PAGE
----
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21 Copyright © 2005, Oracle. All rights reserved. Oracle Application Server 10g Transaction Support.

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Presentation on theme: "21 Copyright © 2005, Oracle. All rights reserved. Oracle Application Server 10g Transaction Support."— Presentation transcript:

1 21 Copyright © 2005, Oracle. All rights reserved. Oracle Application Server 10g Transaction Support

2 21-2 Copyright © 2005, Oracle. All rights reserved. Objectives After completing this lesson, you should be able to do the following: Identify the use of bean-managed transactions (BMT) Identify the use of container-managed transactions (CMT) Describe how Oracle Application Server 10g Containers for J2EE (OC4J) supports one-phase and two-phase transaction protocols

3 21-3 Copyright © 2005, Oracle. All rights reserved. What Is a Transaction? A transaction: Is a single logical unit of work or a set of tasks that are executed together May access one or more shared resources, such as databases Must be atomic, consistent, isolated, and durable (ACID)

4 21-4 Copyright © 2005, Oracle. All rights reserved. Enterprise JavaBeans (EJB) Support for Transactions The EJB architecture supports declarative and programmatic transactions. The bean provider is not exposed to the complexity of distributed transactions. The EJB container provides a transaction infrastructure. EJBs do not support a nested transaction model.

5 21-5 Copyright © 2005, Oracle. All rights reserved. EJB Transaction Model Demarcating a transaction determines: –Who begins and ends a transaction –When each of these steps occur A bean-managed (explicit) transaction: –Is demarcated by the bean –Is specified programmatically in the bean through JTA interface or Java Database Connectivity (JDBC) interface A container-managed (declarative) transaction: –Is demarcated by the container –Is specified declaratively (implicit) through the XML deployment descriptor

6 21-6 Copyright © 2005, Oracle. All rights reserved. Demarcating Transactions Container-managed transactional demarcation: –The element set to container in the deployment descriptor –No transactional management code in the bean –Transaction management depends on value of the element –Available to entity, session, and message-driven beans (MDBs) Bean-managed transactional demarcation: –The element set to bean in the deployment descriptor –Bean implementation must demarcate the begin, commit, or rollback for the transaction –Available to session bean and MDBs, but not entity beans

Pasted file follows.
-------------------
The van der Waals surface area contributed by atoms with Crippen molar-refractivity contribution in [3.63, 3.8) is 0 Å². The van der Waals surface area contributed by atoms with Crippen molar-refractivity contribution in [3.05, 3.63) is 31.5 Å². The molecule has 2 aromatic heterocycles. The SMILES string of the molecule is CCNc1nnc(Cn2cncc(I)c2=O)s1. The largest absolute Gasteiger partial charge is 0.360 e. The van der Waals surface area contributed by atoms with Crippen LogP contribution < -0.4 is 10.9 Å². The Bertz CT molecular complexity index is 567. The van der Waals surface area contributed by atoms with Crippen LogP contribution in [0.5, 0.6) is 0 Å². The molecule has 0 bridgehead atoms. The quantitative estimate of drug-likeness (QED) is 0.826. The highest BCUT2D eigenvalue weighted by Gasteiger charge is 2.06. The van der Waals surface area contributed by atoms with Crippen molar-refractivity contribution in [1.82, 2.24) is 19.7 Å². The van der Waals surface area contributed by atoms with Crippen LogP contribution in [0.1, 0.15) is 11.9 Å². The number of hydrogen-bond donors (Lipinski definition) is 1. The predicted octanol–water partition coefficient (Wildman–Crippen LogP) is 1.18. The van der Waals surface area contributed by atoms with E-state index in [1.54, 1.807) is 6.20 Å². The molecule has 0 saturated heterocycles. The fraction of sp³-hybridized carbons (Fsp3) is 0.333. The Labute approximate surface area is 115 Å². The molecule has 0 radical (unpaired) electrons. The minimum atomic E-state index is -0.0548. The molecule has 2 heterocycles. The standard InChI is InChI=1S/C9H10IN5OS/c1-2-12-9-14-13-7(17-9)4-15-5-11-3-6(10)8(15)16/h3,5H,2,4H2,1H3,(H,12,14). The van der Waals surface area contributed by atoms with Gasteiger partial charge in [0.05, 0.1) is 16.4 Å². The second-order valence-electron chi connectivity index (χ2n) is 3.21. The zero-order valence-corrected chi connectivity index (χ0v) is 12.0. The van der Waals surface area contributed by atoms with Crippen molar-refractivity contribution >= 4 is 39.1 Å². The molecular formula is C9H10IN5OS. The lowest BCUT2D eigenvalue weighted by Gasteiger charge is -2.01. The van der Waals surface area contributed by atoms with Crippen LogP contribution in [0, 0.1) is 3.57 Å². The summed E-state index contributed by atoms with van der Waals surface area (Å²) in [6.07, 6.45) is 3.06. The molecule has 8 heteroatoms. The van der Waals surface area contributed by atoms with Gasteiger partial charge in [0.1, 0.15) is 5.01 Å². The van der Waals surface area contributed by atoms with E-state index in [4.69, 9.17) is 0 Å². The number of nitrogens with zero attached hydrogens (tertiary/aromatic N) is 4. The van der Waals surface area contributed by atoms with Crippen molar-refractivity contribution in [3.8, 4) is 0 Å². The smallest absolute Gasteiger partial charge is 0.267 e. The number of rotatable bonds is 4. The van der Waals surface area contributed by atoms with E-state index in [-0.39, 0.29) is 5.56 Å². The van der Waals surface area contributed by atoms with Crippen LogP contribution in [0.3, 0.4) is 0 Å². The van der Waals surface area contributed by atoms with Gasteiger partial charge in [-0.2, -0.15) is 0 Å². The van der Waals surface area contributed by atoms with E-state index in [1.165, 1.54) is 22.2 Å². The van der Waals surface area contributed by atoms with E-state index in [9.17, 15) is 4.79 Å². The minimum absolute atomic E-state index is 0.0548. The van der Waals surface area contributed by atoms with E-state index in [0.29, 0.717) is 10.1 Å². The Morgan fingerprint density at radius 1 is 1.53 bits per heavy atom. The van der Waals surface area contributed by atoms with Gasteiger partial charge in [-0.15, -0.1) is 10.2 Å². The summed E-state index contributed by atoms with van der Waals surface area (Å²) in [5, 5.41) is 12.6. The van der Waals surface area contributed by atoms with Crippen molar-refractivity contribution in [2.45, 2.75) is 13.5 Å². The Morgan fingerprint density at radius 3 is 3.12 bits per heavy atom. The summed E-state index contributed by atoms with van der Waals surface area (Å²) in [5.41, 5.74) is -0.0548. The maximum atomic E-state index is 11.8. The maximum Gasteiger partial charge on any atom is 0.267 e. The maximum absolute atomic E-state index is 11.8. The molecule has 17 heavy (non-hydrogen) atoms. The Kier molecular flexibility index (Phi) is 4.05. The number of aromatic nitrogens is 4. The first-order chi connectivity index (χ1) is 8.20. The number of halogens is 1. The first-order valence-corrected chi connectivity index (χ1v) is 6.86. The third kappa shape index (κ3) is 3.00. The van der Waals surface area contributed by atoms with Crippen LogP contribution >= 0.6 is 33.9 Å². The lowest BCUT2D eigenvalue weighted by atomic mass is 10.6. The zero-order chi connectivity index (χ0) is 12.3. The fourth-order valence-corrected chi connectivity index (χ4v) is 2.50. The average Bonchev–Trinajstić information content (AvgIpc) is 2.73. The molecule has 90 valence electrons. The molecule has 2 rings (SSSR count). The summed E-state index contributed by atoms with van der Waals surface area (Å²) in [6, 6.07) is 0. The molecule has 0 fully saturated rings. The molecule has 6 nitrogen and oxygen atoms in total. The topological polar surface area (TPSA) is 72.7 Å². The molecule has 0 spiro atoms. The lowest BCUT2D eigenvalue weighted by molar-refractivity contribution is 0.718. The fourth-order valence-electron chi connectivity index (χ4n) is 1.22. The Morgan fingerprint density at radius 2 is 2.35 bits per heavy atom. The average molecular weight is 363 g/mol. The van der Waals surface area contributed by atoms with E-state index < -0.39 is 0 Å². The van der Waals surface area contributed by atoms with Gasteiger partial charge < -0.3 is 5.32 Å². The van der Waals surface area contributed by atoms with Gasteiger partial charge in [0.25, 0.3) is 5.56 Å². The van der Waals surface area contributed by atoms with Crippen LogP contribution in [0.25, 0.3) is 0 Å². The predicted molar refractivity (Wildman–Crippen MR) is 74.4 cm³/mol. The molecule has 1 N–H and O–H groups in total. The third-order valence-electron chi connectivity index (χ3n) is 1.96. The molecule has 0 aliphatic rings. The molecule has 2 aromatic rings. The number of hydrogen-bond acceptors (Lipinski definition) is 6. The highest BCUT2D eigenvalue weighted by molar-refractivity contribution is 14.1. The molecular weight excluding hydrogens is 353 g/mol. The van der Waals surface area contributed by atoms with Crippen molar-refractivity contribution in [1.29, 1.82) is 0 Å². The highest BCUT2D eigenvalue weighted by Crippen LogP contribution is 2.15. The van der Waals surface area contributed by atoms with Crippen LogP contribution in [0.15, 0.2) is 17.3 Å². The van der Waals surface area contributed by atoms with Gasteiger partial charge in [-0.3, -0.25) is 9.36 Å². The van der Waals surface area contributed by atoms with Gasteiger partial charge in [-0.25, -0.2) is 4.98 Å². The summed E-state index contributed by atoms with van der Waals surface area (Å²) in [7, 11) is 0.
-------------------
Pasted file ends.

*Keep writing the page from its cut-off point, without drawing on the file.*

7 21-7 Copyright © 2005, Oracle. All rights reserved. Container-Managed Transactions hrApp demos.hrAppHome... Container jdbc/hrCoreDS...... no description HrApp * RequiresNew...

8 21-8 Copyright © 2005, Oracle. All rights reserved. CMT: Transaction Attributes The following are the EJB-specified values of transaction attributes: – NotSupported – Required – Supports – RequiresNew – Mandatory – Never The transactional behavior of a bean can be changed with these attributes during deployment time.

9 21-9 Copyright © 2005, Oracle. All rights reserved. CMT: Transaction Attributes You specify the transaction attributes as follows: Specify for all the methods of a stateful session bean or an entity beans component interface and all direct and indirect superinterfaces of the component interface. Do not specify for: –The methods of the javax.ejb.EJBObject interface and the beans home interface in an stateful session bean –The getEJBHome, getHandle, getPrimaryKey, isIdentical, getEJBMetaData, and getHomeHandle methods in an entity bean

10 21-10 Copyright © 2005, Oracle. All rights reserved. Transaction Attribute: NotSupported A client has: No transaction: The bean does not start one. A transaction: The bean suspends it. The transaction resumes when the client gains control. Client (bean or servlet) Bean No transactional context Threads of execution Client (bean or servlet) Bean No transactional context Suspended Resumed No transactional context Transactional context

11 21-11 Copyright © 2005, Oracle. All rights reserved. Threads of execution Transaction Attribute: Required A client has: No transaction: The bean starts a new one. A transaction: The bean uses it. Client transactional context No transactional context Bean New transactional context Client (bean or servlet) Transactional context Bean Threads of execution

12 21-12 Copyright © 2005, Oracle. All rights reserved. Threads of execution Transaction Attribute: Supports A client has: No transaction: The bean does not start new one. A transaction: The bean uses it. No transactional context Client (bean or servlet) Transactional context Bean Client transactional context Bean Threads of execution